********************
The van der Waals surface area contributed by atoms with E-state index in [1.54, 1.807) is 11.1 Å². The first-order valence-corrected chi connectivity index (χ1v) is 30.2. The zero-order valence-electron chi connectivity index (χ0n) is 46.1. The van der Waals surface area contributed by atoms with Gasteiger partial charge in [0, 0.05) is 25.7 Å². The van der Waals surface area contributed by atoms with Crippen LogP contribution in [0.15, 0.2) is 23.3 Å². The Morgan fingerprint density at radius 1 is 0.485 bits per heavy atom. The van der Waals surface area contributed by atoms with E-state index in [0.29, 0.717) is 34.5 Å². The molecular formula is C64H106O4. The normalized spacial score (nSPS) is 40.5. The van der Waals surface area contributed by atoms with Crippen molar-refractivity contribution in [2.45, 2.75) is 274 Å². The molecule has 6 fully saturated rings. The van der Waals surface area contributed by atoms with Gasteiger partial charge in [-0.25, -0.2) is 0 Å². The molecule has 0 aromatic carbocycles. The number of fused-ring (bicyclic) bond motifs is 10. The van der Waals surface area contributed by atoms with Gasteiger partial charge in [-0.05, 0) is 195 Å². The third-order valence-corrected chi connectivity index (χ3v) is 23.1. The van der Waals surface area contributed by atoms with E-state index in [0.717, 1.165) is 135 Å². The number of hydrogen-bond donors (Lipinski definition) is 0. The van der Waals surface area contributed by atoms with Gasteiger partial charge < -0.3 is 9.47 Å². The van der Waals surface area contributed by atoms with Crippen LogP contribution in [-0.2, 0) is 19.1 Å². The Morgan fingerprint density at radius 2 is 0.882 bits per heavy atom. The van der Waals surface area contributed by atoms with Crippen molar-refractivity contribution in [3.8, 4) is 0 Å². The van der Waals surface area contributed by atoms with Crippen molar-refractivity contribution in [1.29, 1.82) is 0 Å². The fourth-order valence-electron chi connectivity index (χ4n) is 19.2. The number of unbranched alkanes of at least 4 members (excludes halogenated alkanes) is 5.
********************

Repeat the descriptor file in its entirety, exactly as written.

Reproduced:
The van der Waals surface area contributed by atoms with E-state index in [1.54, 1.807) is 11.1 Å². The first-order valence-corrected chi connectivity index (χ1v) is 30.2. The zero-order valence-electron chi connectivity index (χ0n) is 46.1. The van der Waals surface area contributed by atoms with Gasteiger partial charge in [0, 0.05) is 25.7 Å². The van der Waals surface area contributed by atoms with Crippen LogP contribution in [0.15, 0.2) is 23.3 Å². The Morgan fingerprint density at radius 1 is 0.485 bits per heavy atom. The van der Waals surface area contributed by atoms with E-state index in [0.29, 0.717) is 34.5 Å². The molecular formula is C64H106O4. The normalized spacial score (nSPS) is 40.5. The van der Waals surface area contributed by atoms with Crippen molar-refractivity contribution in [2.45, 2.75) is 274 Å². The molecule has 6 fully saturated rings. The van der Waals surface area contributed by atoms with Gasteiger partial charge in [-0.25, -0.2) is 0 Å². The molecule has 0 aromatic carbocycles. The number of fused-ring (bicyclic) bond motifs is 10. The van der Waals surface area contributed by atoms with Gasteiger partial charge in [-0.05, 0) is 195 Å². The third-order valence-corrected chi connectivity index (χ3v) is 23.1. The van der Waals surface area contributed by atoms with E-state index in [0.717, 1.165) is 135 Å². The number of hydrogen-bond donors (Lipinski definition) is 0. The van der Waals surface area contributed by atoms with Gasteiger partial charge < -0.3 is 9.47 Å². The van der Waals surface area contributed by atoms with Crippen LogP contribution in [-0.2, 0) is 19.1 Å². The Morgan fingerprint density at radius 2 is 0.882 bits per heavy atom. The van der Waals surface area contributed by atoms with Crippen molar-refractivity contribution in [3.8, 4) is 0 Å². The van der Waals surface area contributed by atoms with Crippen molar-refractivity contribution in [1.29, 1.82) is 0 Å². The fourth-order valence-electron chi connectivity index (χ4n) is 19.2. The number of unbranched alkanes of at least 4 members (excludes halogenated alkanes) is 5.